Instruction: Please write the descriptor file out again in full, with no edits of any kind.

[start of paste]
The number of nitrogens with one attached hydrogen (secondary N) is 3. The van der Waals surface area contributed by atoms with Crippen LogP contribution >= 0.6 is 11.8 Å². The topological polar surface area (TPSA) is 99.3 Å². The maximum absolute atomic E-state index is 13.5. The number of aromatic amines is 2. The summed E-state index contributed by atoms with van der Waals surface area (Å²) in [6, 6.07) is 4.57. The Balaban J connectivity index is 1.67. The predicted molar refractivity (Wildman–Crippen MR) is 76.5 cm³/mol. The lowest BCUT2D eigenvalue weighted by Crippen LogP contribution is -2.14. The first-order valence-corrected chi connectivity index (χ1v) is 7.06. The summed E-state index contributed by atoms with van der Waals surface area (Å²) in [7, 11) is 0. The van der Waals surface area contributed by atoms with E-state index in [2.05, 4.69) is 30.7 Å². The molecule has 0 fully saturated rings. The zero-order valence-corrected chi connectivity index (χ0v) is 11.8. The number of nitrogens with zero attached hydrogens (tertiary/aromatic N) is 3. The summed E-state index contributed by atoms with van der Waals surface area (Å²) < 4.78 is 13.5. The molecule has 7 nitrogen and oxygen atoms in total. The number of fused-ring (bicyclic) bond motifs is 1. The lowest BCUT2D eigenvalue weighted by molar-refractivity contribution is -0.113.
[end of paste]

The number of nitrogens with one attached hydrogen (secondary N) is 3. The van der Waals surface area contributed by atoms with Crippen LogP contribution >= 0.6 is 11.8 Å². The topological polar surface area (TPSA) is 99.3 Å². The maximum absolute atomic E-state index is 13.5. The number of aromatic amines is 2. The summed E-state index contributed by atoms with van der Waals surface area (Å²) in [6, 6.07) is 4.57. The Balaban J connectivity index is 1.67. The predicted molar refractivity (Wildman–Crippen MR) is 76.5 cm³/mol. The lowest BCUT2D eigenvalue weighted by Crippen LogP contribution is -2.14. The first-order valence-corrected chi connectivity index (χ1v) is 7.06. The summed E-state index contributed by atoms with van der Waals surface area (Å²) in [7, 11) is 0. The van der Waals surface area contributed by atoms with E-state index in [2.05, 4.69) is 30.7 Å². The molecule has 0 fully saturated rings. The zero-order valence-corrected chi connectivity index (χ0v) is 11.8. The number of nitrogens with zero attached hydrogens (tertiary/aromatic N) is 3. The summed E-state index contributed by atoms with van der Waals surface area (Å²) < 4.78 is 13.5. The molecule has 7 nitrogen and oxygen atoms in total. The number of fused-ring (bicyclic) bond motifs is 1. The lowest BCUT2D eigenvalue weighted by molar-refractivity contribution is -0.113.